Great frauds in history: Philip Musica AKA "Dr Coster"
On the surface “Dr Coster” appeared to be a successful businessman, but in reality he was skimming money from his medical supplies company.
Philip Musica was born in New York City in 1884 and dropped out of school at the age of 14 to help out at his father’s grocery store. Within two years he was in charge, handing everyday operations to his younger brother while he set about undercutting competitors by dodging tariffs on imports. Thus began a three decade career as a swindler. He had two spells in jail for bribery and forgery in 1909 and 1913, getting his second sentenced commuted by volunteering to work as a government agent during World War I. In this period he changed his identity several times, eventually settling on Dr F. Donald Coster, and founding the Adelphi Pharmaceutical Manufacturing Company, as a front for bootlegging. By 1926 he had made enough money to buy McKesson & Robbins, a struggling consumer-medicine firm.
What was the scam?
On the surface “Dr Coster” appeared to be a successful businessman, overcoming the Great Depression to turn McKesson & Robbins into a company with sales of $174m by 1937 (around $3bn in today’s money). However, at least $19m ($332m today) of this was fictitious – one of Musica’s brothers forged sales documents between McKesson’s Canadian subsidiary and a shell company created to enable Musica to skim money from the parent company .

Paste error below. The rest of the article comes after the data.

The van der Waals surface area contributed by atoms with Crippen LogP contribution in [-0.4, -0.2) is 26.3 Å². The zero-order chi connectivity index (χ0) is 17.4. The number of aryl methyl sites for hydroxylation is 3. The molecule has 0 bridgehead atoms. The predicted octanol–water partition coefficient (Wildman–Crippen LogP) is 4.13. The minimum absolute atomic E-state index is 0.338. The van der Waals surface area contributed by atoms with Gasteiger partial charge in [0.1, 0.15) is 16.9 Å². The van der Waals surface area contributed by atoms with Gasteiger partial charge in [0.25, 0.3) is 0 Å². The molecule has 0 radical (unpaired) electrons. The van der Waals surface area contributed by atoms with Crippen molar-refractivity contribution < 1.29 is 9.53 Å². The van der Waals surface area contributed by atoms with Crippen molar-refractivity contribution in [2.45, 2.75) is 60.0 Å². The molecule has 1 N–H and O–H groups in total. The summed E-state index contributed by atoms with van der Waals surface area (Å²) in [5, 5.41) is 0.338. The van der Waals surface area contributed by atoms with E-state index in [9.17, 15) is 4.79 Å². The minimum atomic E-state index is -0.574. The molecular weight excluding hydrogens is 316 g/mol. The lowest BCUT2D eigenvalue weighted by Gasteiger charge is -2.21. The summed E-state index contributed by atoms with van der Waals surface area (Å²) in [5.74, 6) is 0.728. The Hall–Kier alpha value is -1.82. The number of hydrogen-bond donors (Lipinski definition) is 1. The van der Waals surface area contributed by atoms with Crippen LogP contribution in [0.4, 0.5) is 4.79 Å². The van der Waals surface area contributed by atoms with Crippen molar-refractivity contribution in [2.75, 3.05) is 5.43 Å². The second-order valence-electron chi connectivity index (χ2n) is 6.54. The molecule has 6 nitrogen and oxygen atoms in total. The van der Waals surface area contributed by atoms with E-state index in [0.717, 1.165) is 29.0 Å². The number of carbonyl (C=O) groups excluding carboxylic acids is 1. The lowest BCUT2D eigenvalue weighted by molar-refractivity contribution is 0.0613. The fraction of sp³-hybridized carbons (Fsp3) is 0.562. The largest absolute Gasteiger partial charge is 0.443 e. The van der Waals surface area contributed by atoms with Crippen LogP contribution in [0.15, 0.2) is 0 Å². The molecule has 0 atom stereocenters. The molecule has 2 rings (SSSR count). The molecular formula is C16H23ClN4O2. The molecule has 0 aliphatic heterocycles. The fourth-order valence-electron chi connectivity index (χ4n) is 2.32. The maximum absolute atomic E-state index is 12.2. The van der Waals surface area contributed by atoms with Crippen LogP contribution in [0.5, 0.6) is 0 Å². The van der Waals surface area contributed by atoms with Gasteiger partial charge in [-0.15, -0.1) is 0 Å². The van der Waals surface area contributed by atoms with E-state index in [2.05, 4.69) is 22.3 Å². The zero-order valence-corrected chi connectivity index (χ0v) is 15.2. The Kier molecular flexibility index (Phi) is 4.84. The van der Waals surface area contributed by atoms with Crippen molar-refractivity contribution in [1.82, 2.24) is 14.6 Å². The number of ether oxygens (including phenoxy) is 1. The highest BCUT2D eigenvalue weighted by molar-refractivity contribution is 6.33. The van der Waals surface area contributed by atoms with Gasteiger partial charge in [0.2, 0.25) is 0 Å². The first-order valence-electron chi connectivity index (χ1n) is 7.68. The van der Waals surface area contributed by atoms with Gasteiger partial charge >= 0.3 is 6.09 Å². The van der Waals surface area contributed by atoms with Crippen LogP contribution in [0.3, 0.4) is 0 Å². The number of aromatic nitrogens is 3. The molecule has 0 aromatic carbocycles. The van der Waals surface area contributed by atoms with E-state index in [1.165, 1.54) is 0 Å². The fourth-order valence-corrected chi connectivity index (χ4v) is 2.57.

What happened next?
McKesson’s treasurer, Julian Thompson, noticed that the Canadian subsidiary had never returned any of its large paper profits to the main company and so tried to persuade the board to liquidate part of the Canadian firm’s inventory to raise some cash. He found that, instead of the subsidiary making money for McKesson, McKesson was paying money to support the Canadian branch. After reporting the matter to the board of directors, they fired Coster and brought in the authorities, who discovered his real identity, which prompted Musica to commit suicide.
Lessons for investors
Receivers appointed to look into McKesson’s books found that the company was still solvent, but the shares still plunged by more than 90% when trading in them, which had been suspended when the fraud was revealed, was resumed. The firm managed to survive and today McKesson Corporation is one of the largest medical-supply companies in the US, with a market capitalisation of more than $22bn. Sometimes, markets overreact to news of fraud.